Chip Heavies Open $ 1.4B R&D Center in France

STMicroelectronics, Philips and Motorola ally for smaller CMOS technology using nanoelectronics and 300mm silicon wafers.
Posted February 27, 2003

Michael Singer

Three of the largest semiconductor manufacturers Thursday officially opened a new US$ 1.4 billion research and development center in Crolles near Grenoble, France.

STMicroelectronics , Royal Philips Electronics , and Motorola are behind the facility dubbed the "Crolles2 Alliance." The goal is to pioneer CMOS technology from 90 nanometer processes to 32nm over the next five years and also includes a 300mm wafer semiconductor manufacturing pilot line, which is now beginning operation. Taiwan Semiconductor Manufacturing Company is also backing the project. The world's largest semiconductor foundry will help with process development and alignment.

Originally conceived in April 2002, some 450 engineers and researchers coming from the three companies are already working on the project. By the end of 2005, the Alliance said it plans to create more than 1,200 direct jobs on the site and 4,500 indirect jobs in the region.

French President Jacques Chirac was also on hand to help inaugurate the facility.

"This unprecedented alliance, which builds on a ten-year history of successful technological cooperation between ST and Philips and which has now been further enriched by the addition of Motorola, means that three of the semiconductor industry's most innovative suppliers are working together to develop the leading-edge technology platforms that will propel the growth of the electronics industry in the coming years," said STMicroelectronics president and CEO Pasquale Pistorio.

The move to extreme miniaturization of Systems-on-Chip (SoC) is part of a growing need by the consumer, communications and automotive industries. More and more devices are getting smaller and smaller. Devices like DVD players, set-top boxes, personal video recorders, PC peripherals and 3G/4G mobile handsets are all expected to include 90nm or smaller chips within the next 10 years.

The Alliance is a necessary evolutionary step for STM, Philips and Motorola. Intel and AMD have both taken on moving silicon to 90nm and next generations of process technologies including the development of 300mm silicon wafers.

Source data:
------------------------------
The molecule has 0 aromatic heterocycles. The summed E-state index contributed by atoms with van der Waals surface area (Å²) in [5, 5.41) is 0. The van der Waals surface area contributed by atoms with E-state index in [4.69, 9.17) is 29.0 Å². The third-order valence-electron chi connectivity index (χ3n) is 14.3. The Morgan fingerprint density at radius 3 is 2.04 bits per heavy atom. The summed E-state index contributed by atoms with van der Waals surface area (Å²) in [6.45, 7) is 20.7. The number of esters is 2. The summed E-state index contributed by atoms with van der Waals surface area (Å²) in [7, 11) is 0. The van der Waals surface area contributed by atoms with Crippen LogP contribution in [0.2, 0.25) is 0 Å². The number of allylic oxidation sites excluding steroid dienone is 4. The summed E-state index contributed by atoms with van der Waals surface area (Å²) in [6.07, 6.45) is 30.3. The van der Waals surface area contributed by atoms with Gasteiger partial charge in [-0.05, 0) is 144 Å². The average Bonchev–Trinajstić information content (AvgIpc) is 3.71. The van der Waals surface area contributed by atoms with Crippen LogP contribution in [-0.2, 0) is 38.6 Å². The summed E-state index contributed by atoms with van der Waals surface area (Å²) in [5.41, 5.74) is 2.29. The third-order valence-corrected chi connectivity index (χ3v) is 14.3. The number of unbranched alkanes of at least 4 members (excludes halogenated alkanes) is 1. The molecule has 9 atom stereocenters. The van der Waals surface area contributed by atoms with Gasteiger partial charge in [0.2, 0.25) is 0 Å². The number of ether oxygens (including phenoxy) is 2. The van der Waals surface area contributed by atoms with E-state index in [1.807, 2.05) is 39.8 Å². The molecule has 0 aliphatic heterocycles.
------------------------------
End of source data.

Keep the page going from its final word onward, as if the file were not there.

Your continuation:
Prior to the opening of the Crolles2 Alliance facility, the Grenoble area already was one of the world's most advanced hubs of high-tech and microelectronic research -- thanks to more than two decades of consistent policy by the French central and local authorities' to encourage public- private partnerships in the sector. The Alliance will benefit from an outstanding pool of competence in the region through close cooperation with leading engineering schools and labs, including CEA-LETI, IMEC, France Telecom R&D and other cutting-edge centers in France, Belgium and the USA.

"Crolles2 is a superb example of a European center of excellence in R&D due to this French region's knowledge and skill base in current and future technologies," said Royal Philips Electronics chairman and CEO Gerard Kleisterlee. "The opening of Crolles2 reflects the Alliance's commitment to investing in growth, meeting customer demands for state-of-the-art systems-on- chip solutions and developing a new standard of pre-competitive cooperation within the semiconductor industry. We believe the leading-edge technology platforms being developed by the Alliance today will drive the emerging convergence of tomorrow's technologies for multimedia and wireless applications."

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